• Remove the SharePoint Enterprise SALs additive requirement.  Just make Enterprise more expensive.
  • Create cores for Excel and Access for ISV’s.
  • Expand the Productivity Suite and have O365 equivalents to align with O365 pricing.
  • Bring back SQL Enterprise SALs.
  • Add Power BI as a product
  • Reduce Office SPLA pricing!
  • Have the resellers require an End Customer Enrollment for deploying customer owned hardware, and open it up to include Windows PC’s.
  • Bring better clarity to RDS licensing.
  • Create a better way for Microsoft field reps to get credit for SPLA consumption.

You can tweet me at @SPLA_man or send me an email info@splalicensing.com

Thanks for reading,

SPLA Man

 
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Posted by on March 2, 2017 in SPLA General

 

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What’s Your Licensing Strategy?

I love the question “What’s your cloud strategy?” It’s the new ice breaker for salespeople around the globe. My thoughts? Why bother asking customers about their cloud strategy if it does not include licensing?  The BIGGEST mistake service providers (SPLA’s) make is selling a solution first and worrying about the licensing impact later. They build data centers, talk about virtualizing, even talk about the savings of cap ex vs. op ex, but never talk about the licensing until someone brings it up or they get audited. Just because the technology enables something, does not mean you can license that way.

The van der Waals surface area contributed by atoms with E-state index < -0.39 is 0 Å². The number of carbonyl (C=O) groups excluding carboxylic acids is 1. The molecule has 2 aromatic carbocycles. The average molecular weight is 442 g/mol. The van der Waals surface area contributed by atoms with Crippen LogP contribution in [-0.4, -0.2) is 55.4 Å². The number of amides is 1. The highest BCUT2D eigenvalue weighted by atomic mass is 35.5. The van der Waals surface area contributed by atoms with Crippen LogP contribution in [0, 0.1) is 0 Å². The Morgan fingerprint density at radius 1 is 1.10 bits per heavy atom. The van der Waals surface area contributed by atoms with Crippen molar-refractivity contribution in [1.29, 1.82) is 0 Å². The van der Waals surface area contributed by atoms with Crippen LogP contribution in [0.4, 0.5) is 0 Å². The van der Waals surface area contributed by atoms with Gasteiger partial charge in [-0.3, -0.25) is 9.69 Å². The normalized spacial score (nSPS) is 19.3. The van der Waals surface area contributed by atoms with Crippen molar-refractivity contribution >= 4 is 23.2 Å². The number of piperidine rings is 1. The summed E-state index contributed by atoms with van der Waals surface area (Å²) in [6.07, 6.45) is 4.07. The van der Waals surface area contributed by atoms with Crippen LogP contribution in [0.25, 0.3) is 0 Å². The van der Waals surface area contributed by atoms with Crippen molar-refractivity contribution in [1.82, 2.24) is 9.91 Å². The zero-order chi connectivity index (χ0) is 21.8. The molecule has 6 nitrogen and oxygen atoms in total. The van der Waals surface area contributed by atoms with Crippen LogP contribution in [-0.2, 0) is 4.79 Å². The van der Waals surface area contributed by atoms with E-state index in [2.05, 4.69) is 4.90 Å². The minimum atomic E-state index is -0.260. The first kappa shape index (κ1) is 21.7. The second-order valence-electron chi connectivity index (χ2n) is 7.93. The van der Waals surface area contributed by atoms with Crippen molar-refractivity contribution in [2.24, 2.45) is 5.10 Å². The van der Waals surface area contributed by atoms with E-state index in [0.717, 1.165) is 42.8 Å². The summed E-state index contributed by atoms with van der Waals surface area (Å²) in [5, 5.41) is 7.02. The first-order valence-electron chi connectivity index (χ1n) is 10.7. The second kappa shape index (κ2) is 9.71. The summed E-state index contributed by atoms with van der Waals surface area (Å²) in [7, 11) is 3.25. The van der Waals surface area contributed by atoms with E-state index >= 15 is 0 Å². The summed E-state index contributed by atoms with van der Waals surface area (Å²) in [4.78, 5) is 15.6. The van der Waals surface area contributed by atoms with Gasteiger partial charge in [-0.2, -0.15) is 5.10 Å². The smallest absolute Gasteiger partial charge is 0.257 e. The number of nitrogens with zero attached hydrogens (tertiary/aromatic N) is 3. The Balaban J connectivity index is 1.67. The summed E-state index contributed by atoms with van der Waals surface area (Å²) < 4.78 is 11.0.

VDI is a prime example of this. “You can host virtual desktops as a service right? Install the desktop OS on a server and stream it? Why not? The concept has been around for years. I ‘Googled’ VDI as a service and several companies are doing this…it must be right…right?” Wrong! Yes, technically speaking you can host virtual desktops using Windows 7/8. Licensing gurus and the product user rights and the audit team will disagree with you. Unfortunately there’s no way to do this under SPLA. Next question that comes up is “why?” Wish I knew the answer, perhaps Microsoft is looking out after the OEM manufactures, but then again they launched Surface.

Microsoft is auditing everyone. There are few guarantees in life, but one guarantee is not everyone under the SPLA program is licensing correctly. Just a word of advice, know the licensing before implementing a solution.

Thanks for reading,

SPLA Man

 
 

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Why Timing is Everything

Whether you’re signing a new SPLA or renewing your old one, timing is everything.  When you sign an agreement, you are bound by the use rights at the time of sigining.  For example, if you sign a new SPLA in April, 2013 you will be bound by the SPUR (product use rights) for April 2013. 

Why is this important?  As with technology, licensing is always evolving.  As an example, with the release of SQL 2012, Microsoft switched from a processor based licensing structure to a core based licensing structure.  Since the 2013 SPUR only has core licensing (not processor), you will be forced to license by core when you sign a new SPLA regardless of which version you have installed. In other words, anyone (whether renewing or new) who signs an agreement after December 31st, 2012 will be forced to license by core.